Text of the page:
GOTY 2015

Honorable mentions include Axiom Verge, SOMA, Tales From the Borderlands, and Until Dawn.

List items

  • Every few years a game comes along that stands out as a truly special release, one that will stay with me for years to come. The Witcher 3 sits comfortably in that category. It took a while to gets its hooks in me, but the third entry in the series stands out as one of the most confident and compelling RPGs I've ever had the pleasure of spending dozens of hours with. The simultaneous beauty and decay of its expansive world compliments the morally gray narrative and multi-dimensional characters. The game also nails RPG quest design, with plenty of side activities that provide just as much fun and intrigue as the main story. Also, I'd like to give special kudos to CD Projekt RED for making a game with so many kickass female characters. Ciri, Triss, Yennifer, Keira, and Cerys are all awesome women who know how to get stuff done. It's great to see that in such a high-profile release.

  • Metal Gear Solid V is the best video game in the MGS series, but the worst MGS game. I know, I know, just stick with me for a moment. As a big MGS fan, I miss David Hayter as Snake in The Phantom Pain. I miss the iconic boss fights. I even miss the over-the-top cutscenes that go on for far too long. But man, MGSV is some of the most fun I've had with a game in years. Ground Zeroes was just a small precursor for the brilliant sandbox gameplay in The Phantom Pain, a game that asks players to use their imagination like few others. Want to take over that base? How about blowing it up with a rocket launcher? Perhaps you prefer a stealthier method... may I suggest throwing out a series of inflatable decoys that spout off iconic Big Boss lines to distract the guards? Oh yeah, and you should totally shoot a guard with your rocket punch arm while you're at it. Long story short: the emphasis on player freedom makes up for a lot of MGSV's faults as a MGS game.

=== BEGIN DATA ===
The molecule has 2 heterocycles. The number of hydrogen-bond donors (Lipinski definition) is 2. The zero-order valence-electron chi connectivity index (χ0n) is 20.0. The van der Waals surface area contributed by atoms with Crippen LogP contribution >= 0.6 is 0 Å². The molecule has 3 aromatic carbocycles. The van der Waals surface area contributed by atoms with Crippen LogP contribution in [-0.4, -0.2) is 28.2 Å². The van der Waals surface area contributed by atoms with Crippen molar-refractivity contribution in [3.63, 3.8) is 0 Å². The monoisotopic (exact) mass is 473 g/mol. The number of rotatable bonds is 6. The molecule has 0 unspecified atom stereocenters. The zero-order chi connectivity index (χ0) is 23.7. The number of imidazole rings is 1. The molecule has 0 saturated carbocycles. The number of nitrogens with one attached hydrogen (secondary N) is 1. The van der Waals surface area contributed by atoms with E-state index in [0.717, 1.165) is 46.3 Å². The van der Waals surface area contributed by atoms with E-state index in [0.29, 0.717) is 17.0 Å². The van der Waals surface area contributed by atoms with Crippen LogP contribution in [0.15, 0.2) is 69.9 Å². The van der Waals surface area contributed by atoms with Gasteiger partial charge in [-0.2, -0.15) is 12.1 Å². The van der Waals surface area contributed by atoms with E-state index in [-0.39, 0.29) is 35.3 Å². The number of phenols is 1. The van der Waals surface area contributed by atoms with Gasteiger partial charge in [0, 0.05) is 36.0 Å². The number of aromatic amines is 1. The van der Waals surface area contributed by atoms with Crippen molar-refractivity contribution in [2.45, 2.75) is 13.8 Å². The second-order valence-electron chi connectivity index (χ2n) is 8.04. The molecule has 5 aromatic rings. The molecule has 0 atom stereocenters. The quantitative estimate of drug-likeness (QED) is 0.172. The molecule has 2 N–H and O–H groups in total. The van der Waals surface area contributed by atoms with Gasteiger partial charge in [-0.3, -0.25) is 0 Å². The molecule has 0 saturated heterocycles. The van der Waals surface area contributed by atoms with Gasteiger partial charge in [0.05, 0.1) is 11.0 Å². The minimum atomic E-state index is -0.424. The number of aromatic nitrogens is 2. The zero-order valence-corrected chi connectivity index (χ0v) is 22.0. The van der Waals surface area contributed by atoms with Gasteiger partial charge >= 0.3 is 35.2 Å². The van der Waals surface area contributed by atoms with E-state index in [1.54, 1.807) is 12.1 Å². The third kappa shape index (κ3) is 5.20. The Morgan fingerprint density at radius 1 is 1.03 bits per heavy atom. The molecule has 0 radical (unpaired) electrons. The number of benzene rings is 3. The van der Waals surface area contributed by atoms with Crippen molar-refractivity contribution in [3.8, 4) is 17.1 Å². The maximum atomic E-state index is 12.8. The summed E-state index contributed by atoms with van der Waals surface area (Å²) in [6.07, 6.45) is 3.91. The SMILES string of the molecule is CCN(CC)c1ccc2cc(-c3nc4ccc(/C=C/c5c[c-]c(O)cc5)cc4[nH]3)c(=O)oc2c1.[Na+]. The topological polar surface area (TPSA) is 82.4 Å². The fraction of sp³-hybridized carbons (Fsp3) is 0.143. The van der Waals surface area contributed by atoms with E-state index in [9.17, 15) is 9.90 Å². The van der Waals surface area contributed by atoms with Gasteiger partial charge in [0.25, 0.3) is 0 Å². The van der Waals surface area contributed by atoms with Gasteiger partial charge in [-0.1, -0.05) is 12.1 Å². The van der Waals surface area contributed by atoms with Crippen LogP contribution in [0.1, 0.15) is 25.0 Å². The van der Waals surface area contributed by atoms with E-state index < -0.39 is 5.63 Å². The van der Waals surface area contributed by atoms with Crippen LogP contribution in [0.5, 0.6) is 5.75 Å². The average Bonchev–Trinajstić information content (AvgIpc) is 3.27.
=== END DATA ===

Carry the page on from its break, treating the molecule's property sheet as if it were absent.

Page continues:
• I LOVE the Souls games. Sure, Bloodborne falls under a different name, but this is basically another entry in the tough-as-nails RPG series. Fortunately, Bloodborne attempts to breath life into the familiar Souls formula with a stronger emphasis on quickness and skin-crawling atmosphere that feels like something pulled out of a horror game. I also love Bloodborne's selection of transformable weapons that feature inventive designs and unique movesets. It loses steam in the back half of the campaign, but I'd also say that about the first Dark Souls which is one of my all-time favorite games. I choose to look at the highs more so than the lows, and Bloodborne provides some of the most memorable (and terrifying) moments of 2015.

  • I played Divinity: Original Sin last year and enjoyed it a lot, but a series of small issues kept me from loving it. The Enhanced Edition corrects all those issues, makes important story tweaks, and even adds new content to the game such as wands and grenades. I didn't beat the game last year, but I spent 70+ hours with the Enhanced Edition and saw it through to the end. It helps that Divinity: Original Sin features some of the best RPG combat I've ever experienced. Honestly, I loved every time I ran into a group of enemies. Much like another game on this list, MGSV, Divinity: OS rewards creativity. Combat encounters can be difficult, but if you put your thinking cap on and brainstorm creative solutions, much of that difficulty dissipates and the game shines in the process.